This series explores religious education as a relatively untapped resource in governmental strategies for countering violent extremism.  Former British Prime Minister Tony Blair addressed the Counter-Terrorism Committee of the United Nations Security Council in November of 2013 with the claim that religious education is an issue of global security.  His speech underscores the need for an education approach “that opens young minds to ‘the other’, those who are culturally and religiously different,” an ...

The Politics of Inequality

Series Contributors:
The last three decades have seen the emergence of Gilded Age levels of inequality. The 2008 financial crisis, the Arab Spring and the Occupy Wall Street movements all sparked renewed focus on this widening of income inequality, amid fears that the ‘one percent’ could eventually hold more wealth than 99 percent of the population combined. The inaugural 2015 UBC Lind Initiative, hosted by the Liu Institute for Global Issues, examines the far-reaching effects of inequality – not only when it comes to in ...

Inequality Explained: Six essays from University of British Columbia students

Series Contributors:
The inaugural 2015 UBC Lind Initiative, hosted by the Liu Institute for Global Issues, examines the far-reaching effects of inequality. A speaker series led by economist Joseph Stiglitz and featuring Jill Abramson, Teju Cole, Jeffrey Sachs and Elizabeth May was held in the Fall Term of 2015, while a series of essays, analysis and feature stories ran concurrently on OpenCanada.org. Along with the series, Taylor Owen led a seminar class exploring the topic of inequality through the ...

Mending a global giant: How to fix a 70-year-old United Nations

Series Contributors:
As the United Nations turns 70 on Oct. 24, we look at some of the more pressing areas in need of reform and increased support within the institution — from the refugee system and peacekeeping operations to how secretaries general and security council members are selected.  Should the UN’s unpaid internships be abolished (yes!) and should Canada ramp up its involvement in peacekeeping missions (also yes!)? Reforms within the UN have long been identified. With contributions from Ramesh Thakur, Paul Mey ...

Back to Nigeria: Stories from the battle against Boko Haram

Series Contributors:
Founded more than 10 years ago, Boko Haram, the extremist group in northern Nigeria, jolted into global consciousness with the abduction of nearly 300 girls in April, 2014. Since, stories about the communities affected by its terrorizing tactics, about the regional effort to fight it, and about a new President who promised to put a final end to it, have ebbed and flowed in and out of international headlines. In this series, a partnership between OpenCanada.org and the Montreal Institute for Genocide ...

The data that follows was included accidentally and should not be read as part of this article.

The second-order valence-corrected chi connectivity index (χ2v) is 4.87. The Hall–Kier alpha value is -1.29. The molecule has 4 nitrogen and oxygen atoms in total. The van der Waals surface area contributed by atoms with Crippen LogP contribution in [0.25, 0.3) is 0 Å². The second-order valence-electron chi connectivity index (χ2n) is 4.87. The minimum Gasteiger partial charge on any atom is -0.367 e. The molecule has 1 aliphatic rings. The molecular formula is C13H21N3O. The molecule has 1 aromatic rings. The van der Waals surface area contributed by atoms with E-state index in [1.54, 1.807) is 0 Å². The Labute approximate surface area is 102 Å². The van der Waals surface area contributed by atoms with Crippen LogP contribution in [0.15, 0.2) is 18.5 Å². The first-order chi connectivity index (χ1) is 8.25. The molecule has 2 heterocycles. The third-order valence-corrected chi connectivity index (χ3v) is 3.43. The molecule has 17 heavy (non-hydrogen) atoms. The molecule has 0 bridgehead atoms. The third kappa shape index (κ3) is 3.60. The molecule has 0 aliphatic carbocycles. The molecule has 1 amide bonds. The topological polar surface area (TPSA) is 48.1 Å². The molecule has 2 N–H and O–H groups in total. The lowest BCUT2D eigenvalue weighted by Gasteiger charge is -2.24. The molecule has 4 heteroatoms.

Understanding ISIS: Myths and Realities

Series Contributors:
The Islamic State, also known as ISIS or ISIL, has emerged out of the power vacuum created by the Syria civil war. In a very short period of time the group has captured and held territory in both Syria and Iraq, which consequently gave rise to an international military coalition to stop the group. Western countries and Arab states appear to be united and see the group as a threat to international peace and security. But it is not just national governments that are taking notice. ISIS has shocked the ...

Aligning the Americas

Series Contributors:
The seventh Summit of the Americas ended this past week with host Panamanian President Juan Carlos Varela declaring the event “historic,” saying it create a “legitimate expectation” that age-old and recent regional tensions would be resolved — most notably those between Cuba and the U.S., and the government of Colombia and the FARC. As the first in its history to include representatives from all 35 states in the region, the summit was indeed historic. But did the handshaking and official statements r ...

On the Verge

Series Contributors:
Only one week into 2015, and January has proven to be anything but a sleepy, slow month — one often hushed by the deep cold in some parts of the world and hot summer days elsewhere. The end of 2014 came with all kinds of predictions, hopes and warnings for 2015, some of which are suddenly closer than ever: there are now indications that U.S. President Barack Obama will veto Keystone Pipeline legislation; the family of Canadian journalist Mohamed Fahmy, who has been imprisoned in Egypt for more than a ...